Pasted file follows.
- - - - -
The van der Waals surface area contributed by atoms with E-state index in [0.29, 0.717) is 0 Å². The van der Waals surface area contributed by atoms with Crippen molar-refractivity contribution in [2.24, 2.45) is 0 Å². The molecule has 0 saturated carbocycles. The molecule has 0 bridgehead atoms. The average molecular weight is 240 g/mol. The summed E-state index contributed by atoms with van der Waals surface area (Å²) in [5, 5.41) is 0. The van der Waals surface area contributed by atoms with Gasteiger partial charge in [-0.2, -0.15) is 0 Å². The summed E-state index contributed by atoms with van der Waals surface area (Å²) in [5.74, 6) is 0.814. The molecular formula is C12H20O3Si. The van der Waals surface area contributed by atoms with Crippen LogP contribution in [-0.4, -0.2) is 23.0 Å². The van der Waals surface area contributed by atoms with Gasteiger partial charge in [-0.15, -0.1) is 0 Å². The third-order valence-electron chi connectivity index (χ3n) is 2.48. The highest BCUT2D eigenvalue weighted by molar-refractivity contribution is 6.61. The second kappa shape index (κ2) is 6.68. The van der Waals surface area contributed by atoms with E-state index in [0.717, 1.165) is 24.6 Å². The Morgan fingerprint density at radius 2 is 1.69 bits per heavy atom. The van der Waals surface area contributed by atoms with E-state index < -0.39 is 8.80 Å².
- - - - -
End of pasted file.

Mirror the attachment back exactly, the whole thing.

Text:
The van der Waals surface area contributed by atoms with E-state index in [0.29, 0.717) is 0 Å². The van der Waals surface area contributed by atoms with Crippen molar-refractivity contribution in [2.24, 2.45) is 0 Å². The molecule has 0 saturated carbocycles. The molecule has 0 bridgehead atoms. The average molecular weight is 240 g/mol. The summed E-state index contributed by atoms with van der Waals surface area (Å²) in [5, 5.41) is 0. The van der Waals surface area contributed by atoms with Gasteiger partial charge in [-0.2, -0.15) is 0 Å². The summed E-state index contributed by atoms with van der Waals surface area (Å²) in [5.74, 6) is 0.814. The molecular formula is C12H20O3Si. The van der Waals surface area contributed by atoms with Crippen LogP contribution in [-0.4, -0.2) is 23.0 Å². The van der Waals surface area contributed by atoms with Gasteiger partial charge in [-0.15, -0.1) is 0 Å². The third-order valence-electron chi connectivity index (χ3n) is 2.48. The highest BCUT2D eigenvalue weighted by molar-refractivity contribution is 6.61. The second kappa shape index (κ2) is 6.68. The van der Waals surface area contributed by atoms with E-state index in [0.717, 1.165) is 24.6 Å². The Morgan fingerprint density at radius 2 is 1.69 bits per heavy atom. The van der Waals surface area contributed by atoms with E-state index < -0.39 is 8.80 Å².